Asthma in Pregnancy
The effect of asthma in pregnancy is unpredictable. Asthma symptoms may improve, worsen, or remain the same during pregnancy. Most asthma medications are generally safe for both the mother and the baby. Women dealing with asthma in pregnancy may be able to limit their need for medicine by avoiding the things that can trigger symptoms associated with their condition.
Poorly controlled asthma can lead to serious medical problems for pregnant women and their babies. Learning to control asthma during pregnancy is important for the health and well-being of the mother as well as for the healthy development of the fetus.
Asthma affects over 20 million Americans and is one of the most common potentially serious medical conditions to complicate pregnancy. Maternal asthma is associated with increased risk of:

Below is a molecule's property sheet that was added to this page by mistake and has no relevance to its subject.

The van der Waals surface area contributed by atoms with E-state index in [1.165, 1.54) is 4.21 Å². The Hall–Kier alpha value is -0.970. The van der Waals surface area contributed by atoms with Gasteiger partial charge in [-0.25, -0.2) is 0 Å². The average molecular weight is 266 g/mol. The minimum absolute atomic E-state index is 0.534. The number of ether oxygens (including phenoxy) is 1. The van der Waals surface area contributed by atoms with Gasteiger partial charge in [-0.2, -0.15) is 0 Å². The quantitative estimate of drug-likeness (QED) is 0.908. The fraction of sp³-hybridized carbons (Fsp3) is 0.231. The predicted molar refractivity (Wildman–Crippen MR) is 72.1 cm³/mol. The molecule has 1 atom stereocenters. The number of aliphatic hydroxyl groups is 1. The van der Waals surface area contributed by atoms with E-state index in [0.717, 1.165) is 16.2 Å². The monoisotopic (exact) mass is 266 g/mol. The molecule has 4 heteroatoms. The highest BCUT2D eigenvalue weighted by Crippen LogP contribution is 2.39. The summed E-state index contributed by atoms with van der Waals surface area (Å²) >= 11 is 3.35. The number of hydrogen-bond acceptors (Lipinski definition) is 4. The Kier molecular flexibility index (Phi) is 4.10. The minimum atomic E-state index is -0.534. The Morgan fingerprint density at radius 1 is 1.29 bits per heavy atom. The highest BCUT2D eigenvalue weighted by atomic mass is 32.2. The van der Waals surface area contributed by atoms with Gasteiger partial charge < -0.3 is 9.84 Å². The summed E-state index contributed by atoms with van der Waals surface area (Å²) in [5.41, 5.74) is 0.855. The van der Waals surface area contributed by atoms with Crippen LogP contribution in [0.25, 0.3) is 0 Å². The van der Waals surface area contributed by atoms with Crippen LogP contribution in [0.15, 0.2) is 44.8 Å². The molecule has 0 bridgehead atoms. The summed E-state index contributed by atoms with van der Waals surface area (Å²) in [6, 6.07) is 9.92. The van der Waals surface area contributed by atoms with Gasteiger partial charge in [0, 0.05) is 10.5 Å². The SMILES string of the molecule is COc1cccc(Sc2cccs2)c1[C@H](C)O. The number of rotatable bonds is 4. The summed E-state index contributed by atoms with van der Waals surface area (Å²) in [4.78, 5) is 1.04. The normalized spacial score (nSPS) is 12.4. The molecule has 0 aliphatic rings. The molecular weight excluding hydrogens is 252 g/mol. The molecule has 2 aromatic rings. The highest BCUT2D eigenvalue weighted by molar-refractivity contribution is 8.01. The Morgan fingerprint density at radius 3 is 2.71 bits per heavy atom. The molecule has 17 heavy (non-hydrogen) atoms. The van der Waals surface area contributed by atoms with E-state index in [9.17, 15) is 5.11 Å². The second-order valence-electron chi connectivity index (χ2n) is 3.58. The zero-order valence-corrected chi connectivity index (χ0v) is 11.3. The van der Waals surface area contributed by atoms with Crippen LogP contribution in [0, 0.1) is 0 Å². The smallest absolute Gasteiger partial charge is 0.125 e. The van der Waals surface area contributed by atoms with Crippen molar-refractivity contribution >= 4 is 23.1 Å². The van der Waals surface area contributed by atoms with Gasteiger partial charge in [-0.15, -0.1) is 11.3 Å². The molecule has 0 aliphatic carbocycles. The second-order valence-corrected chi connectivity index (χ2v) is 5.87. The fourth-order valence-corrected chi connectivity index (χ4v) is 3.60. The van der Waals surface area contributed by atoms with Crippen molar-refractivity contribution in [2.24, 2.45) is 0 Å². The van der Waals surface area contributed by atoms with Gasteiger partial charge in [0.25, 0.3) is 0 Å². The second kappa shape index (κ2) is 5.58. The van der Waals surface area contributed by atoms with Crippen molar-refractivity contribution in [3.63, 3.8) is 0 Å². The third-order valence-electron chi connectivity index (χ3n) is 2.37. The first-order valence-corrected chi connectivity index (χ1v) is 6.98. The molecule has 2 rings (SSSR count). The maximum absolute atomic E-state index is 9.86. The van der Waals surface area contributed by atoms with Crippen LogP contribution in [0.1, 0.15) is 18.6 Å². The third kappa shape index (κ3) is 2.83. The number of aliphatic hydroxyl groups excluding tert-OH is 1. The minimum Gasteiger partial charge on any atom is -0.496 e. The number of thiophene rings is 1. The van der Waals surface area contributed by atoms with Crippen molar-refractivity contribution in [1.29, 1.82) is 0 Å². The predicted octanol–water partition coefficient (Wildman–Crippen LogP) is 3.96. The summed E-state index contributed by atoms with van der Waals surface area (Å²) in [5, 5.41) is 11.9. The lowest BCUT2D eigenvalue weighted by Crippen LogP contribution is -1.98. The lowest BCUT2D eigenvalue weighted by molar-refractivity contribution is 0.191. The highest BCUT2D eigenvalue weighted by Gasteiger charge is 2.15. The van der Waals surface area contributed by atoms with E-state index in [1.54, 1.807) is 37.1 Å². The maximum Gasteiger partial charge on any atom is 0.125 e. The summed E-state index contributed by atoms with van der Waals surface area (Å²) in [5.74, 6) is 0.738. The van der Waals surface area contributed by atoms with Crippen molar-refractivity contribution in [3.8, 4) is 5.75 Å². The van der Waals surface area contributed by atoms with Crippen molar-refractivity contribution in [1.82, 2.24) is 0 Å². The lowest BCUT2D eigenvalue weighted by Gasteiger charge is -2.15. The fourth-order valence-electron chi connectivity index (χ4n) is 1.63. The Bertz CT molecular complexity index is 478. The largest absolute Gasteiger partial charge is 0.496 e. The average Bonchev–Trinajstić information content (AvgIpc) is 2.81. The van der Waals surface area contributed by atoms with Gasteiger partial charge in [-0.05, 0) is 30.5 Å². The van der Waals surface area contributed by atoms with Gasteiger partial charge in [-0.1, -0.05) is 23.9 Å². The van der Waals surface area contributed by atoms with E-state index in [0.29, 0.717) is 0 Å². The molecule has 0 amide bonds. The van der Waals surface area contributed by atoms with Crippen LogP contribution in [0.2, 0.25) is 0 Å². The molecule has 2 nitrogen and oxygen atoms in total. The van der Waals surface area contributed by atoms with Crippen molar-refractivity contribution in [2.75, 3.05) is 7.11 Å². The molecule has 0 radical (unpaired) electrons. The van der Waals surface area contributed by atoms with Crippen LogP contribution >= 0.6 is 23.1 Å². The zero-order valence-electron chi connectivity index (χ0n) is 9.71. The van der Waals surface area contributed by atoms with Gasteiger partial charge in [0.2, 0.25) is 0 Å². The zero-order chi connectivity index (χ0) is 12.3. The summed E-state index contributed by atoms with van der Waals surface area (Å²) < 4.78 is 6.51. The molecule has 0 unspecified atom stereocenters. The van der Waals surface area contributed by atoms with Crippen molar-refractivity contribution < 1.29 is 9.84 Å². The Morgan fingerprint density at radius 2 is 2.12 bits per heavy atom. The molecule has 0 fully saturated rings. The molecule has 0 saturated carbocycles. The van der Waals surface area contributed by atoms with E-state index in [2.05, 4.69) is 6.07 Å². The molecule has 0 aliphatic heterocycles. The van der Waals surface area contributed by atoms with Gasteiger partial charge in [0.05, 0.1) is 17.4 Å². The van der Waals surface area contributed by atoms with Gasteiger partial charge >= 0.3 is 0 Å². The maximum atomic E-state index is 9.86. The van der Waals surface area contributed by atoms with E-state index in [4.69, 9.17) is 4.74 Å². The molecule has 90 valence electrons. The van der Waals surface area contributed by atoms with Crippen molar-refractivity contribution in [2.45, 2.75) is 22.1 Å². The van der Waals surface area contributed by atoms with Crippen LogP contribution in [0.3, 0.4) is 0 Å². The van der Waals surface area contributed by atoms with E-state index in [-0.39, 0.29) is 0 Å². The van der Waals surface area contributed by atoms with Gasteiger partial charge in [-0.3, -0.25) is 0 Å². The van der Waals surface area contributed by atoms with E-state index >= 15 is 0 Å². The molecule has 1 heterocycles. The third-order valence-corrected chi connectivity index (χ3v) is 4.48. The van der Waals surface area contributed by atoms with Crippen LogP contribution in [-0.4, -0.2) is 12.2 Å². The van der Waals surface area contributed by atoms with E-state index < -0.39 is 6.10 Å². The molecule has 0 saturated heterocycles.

- Infant death
- Preeclampsia (a serious condition marked by high blood pressure, which can cause seizures in the mother or fetus)
- Premature birth
- Low birth weight.
These risks are linked to asthma severity -- more severe asthma increases risk, while better controlled asthma is tied to lower risks.
It is difficult to predict if asthma will improve or worsen with pregnancy. Asthma worsens in approximately 30 percent of women who have mild asthma at the beginning of their pregnancies, and asthma improved in 23 percent of the women who initially had moderate or severe asthma.
Many asthma medicines are safe for use during pregnancy. Inhaled medicines are generally preferred, because they are less likely to be passed on to the baby than oral medicines. However, oral medicines may be needed to control the symptoms. Talk with your doctor to make sure that your medicines are safe to take during pregnancy. Taking your asthma medicine helps make sure that your baby gets enough oxygen.
Albuterol, a short-acting, inhaled beta2-agonist, should be used as a quick-relief medication to treat asthma symptoms. Pregnant women with asthma should have this medication available at all times.